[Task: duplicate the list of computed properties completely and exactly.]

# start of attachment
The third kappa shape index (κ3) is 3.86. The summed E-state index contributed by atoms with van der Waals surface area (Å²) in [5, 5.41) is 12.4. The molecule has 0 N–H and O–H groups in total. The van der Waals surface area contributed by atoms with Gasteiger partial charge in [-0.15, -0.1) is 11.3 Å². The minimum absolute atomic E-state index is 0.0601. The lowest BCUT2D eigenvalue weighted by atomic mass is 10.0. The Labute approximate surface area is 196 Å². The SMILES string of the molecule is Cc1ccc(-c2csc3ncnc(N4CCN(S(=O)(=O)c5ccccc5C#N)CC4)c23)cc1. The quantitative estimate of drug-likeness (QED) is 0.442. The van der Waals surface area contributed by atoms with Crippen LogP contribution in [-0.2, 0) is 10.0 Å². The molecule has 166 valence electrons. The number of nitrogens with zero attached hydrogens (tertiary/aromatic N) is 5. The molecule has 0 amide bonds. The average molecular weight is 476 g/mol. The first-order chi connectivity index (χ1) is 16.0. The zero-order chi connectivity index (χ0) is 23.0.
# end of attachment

The third kappa shape index (κ3) is 3.86. The summed E-state index contributed by atoms with van der Waals surface area (Å²) in [5, 5.41) is 12.4. The molecule has 0 N–H and O–H groups in total. The van der Waals surface area contributed by atoms with Gasteiger partial charge in [-0.15, -0.1) is 11.3 Å². The minimum absolute atomic E-state index is 0.0601. The lowest BCUT2D eigenvalue weighted by atomic mass is 10.0. The Labute approximate surface area is 196 Å². The SMILES string of the molecule is Cc1ccc(-c2csc3ncnc(N4CCN(S(=O)(=O)c5ccccc5C#N)CC4)c23)cc1. The quantitative estimate of drug-likeness (QED) is 0.442. The van der Waals surface area contributed by atoms with Crippen LogP contribution in [-0.2, 0) is 10.0 Å². The molecule has 166 valence electrons. The number of nitrogens with zero attached hydrogens (tertiary/aromatic N) is 5. The molecule has 0 amide bonds. The average molecular weight is 476 g/mol. The first-order chi connectivity index (χ1) is 16.0. The zero-order chi connectivity index (χ0) is 23.0.